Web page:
Cajun Speckled King Snake Lampropeltis getula holbrooki


Below: A brightly colored adult Cajun speckled king snake from our colony

Cajun speckled king snake Lampropeltis getula holbrooki Jeff Davis Parish, Louisiana

Below: View of nearly patternless ventral of the snake picture above

Cajun speckled king snake Lampropeltis getula holbrooki Ventral

Cajun country in Southwestern Louisiana is home to some of the most beautiful king snakes anywhere. The speckled king snakes of this region are often very colorful,  with orange-yellow to bright yellow speckling on a black background. Our favorite specimens have bright ventral coloration that extends up on to the lower sides. Several of ours have nearly patternless yellow ventrals.

Below: Another spectacular adult from our colony

Cajun speckled king snake Lampropeltis getula holbrooki

Below: An evenly speckled subadult Cajun speckled king snake from our collection

Cajun speckled king snake Lampropeltis getula holbrooki

This is a fairly new breeding project for us. The results are not yet refined by years of selective breeding, so we expect a certain amount of variation in the offspring. Our baby speckled king snakes have crossbands which become less distinct as they mature. Many of the babies have orange coloration on the ventral. We expect this to fade as they mature, but we have not yet raised enough of these to anticipate how this affects the eventual coloration of the adults. We will be selecting for bright colored adults with even speckling and little trace of the juvenile crossbands.

Below: An Juvenile Cajun speckled king snake showing orange ventral coloration

Cajun speckled king snake Lampropeltis getula holbrooki Juvenile Ventral



In the Wild

Below: Cypress swamp and bayou in Southern Louisiana

Cypress Swamp Jeff Davis Parish, Louisiana

Southwest Louisiana was once a region of swamps, prairies, and extensive marshlands. Those habitats still exists, but much of the area has been highly modified for agriculture. The water is now managed in an extensive network of bayous, canals, and ditches. Levees and dikes surround these waterways as well as rice paddies, which are flooded and drained at various times of the year. As anyone familiar with king snakes across their range will attest, alterations like this are not necessarily detrimental to king snake populations. In fact, the population of speckled king snakes is robust, due at least in part to the fact there is a huge prey base of rodents, snakes, lizards, turtle eggs, and frogs available on the levees.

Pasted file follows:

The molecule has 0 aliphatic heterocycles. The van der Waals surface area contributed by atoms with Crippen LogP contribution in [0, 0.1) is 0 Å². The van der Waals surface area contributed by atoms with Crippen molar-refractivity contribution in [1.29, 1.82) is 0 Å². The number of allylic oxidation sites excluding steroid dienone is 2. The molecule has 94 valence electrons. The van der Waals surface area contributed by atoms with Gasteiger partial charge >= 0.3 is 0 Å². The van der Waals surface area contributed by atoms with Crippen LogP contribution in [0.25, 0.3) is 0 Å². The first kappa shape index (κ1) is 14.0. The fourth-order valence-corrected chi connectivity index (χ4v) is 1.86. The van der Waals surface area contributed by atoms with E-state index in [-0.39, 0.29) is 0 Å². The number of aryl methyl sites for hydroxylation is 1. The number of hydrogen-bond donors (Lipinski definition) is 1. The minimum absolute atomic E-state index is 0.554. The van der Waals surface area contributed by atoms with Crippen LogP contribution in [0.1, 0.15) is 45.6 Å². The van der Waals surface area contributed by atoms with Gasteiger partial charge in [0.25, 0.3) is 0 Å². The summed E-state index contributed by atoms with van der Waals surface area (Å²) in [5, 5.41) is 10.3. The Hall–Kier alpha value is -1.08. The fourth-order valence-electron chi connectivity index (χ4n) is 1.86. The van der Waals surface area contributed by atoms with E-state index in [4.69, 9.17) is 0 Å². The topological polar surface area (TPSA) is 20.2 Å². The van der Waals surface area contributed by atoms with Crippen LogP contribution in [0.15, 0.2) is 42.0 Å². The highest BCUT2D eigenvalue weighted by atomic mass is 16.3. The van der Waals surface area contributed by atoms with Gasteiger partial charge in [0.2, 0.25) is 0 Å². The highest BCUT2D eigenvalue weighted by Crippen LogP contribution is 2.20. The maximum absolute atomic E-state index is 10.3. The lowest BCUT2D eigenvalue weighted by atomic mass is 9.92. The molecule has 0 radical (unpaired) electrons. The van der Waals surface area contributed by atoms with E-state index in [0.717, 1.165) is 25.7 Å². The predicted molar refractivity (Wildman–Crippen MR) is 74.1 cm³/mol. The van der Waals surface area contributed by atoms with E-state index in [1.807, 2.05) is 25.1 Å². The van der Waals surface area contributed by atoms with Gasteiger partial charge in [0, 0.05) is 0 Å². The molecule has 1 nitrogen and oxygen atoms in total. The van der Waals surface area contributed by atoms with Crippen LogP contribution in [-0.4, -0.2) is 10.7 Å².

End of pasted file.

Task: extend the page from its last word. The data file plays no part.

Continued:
Below: Rice paddy and levee in Southwest Louisiana

Rice Paddy Louisiana

Snakes are easily located in this area by walking along levees and dikes during times of mild temperatures. Often it seems that every few steps reveals another snake. The most abundant species are Gulf Coast ribbon snakes and plainbelly water snakes. Broadbanded water snakes, diamondback water snakes and western cottonmouths are also very common, as are the speckled king snakes.

Below: Daniel Parker with pair of speckled king snakes found together on a levee

Daniel Parker Cajun speckled king snakes Lampropeltis getula holbrooki

Abandoned barns and other structures provide opportunities for flipping tin. Speckled king snakes are commonly found under tin and other cover in the spring and fall. Texas rat snakes are also abundant around structures and under tin.  Copperheads may also be seen near river floodplains.

Below: Flipping tin near an abandoned barn

Daniel Parker Flipping tin barn Louisiana

The style of field herping in this area will seem familiar to anyone with experience in South Florida. The methods are very similar, however, we noticed that the snakes were much more abundant in Lousiana. One difference in the management of the agricultural landscape here as compared with South Florida seems to be the use of chemicals. Here, the levees were lush with soft grass and abounded with life of all kinds. Some had apparently been intentionally burned to control the growth of brush. In Florida, this is usually accomplished by the spraying of herbicide. Canal banks that have been sprayed become virtually lifeless and eventual erode because there is no vegetation to hold them in place. We did find a railroad track running through what appeared to be perfect habitat that had been sprayed. We found very few snakes there. A local resident told us that he had seen far fewer snakes since chemicals had been used in the area. The use of prescribed burning has been shown to be beneficial to wildlife in many habitats. It sounds like an interesting idea for the canal banks in agricultural areas of South Florida.

Below: Juvenile speckled king snake found under tin

Cajun speckled king snake Lampropeltis getula holbrooki Juvenile



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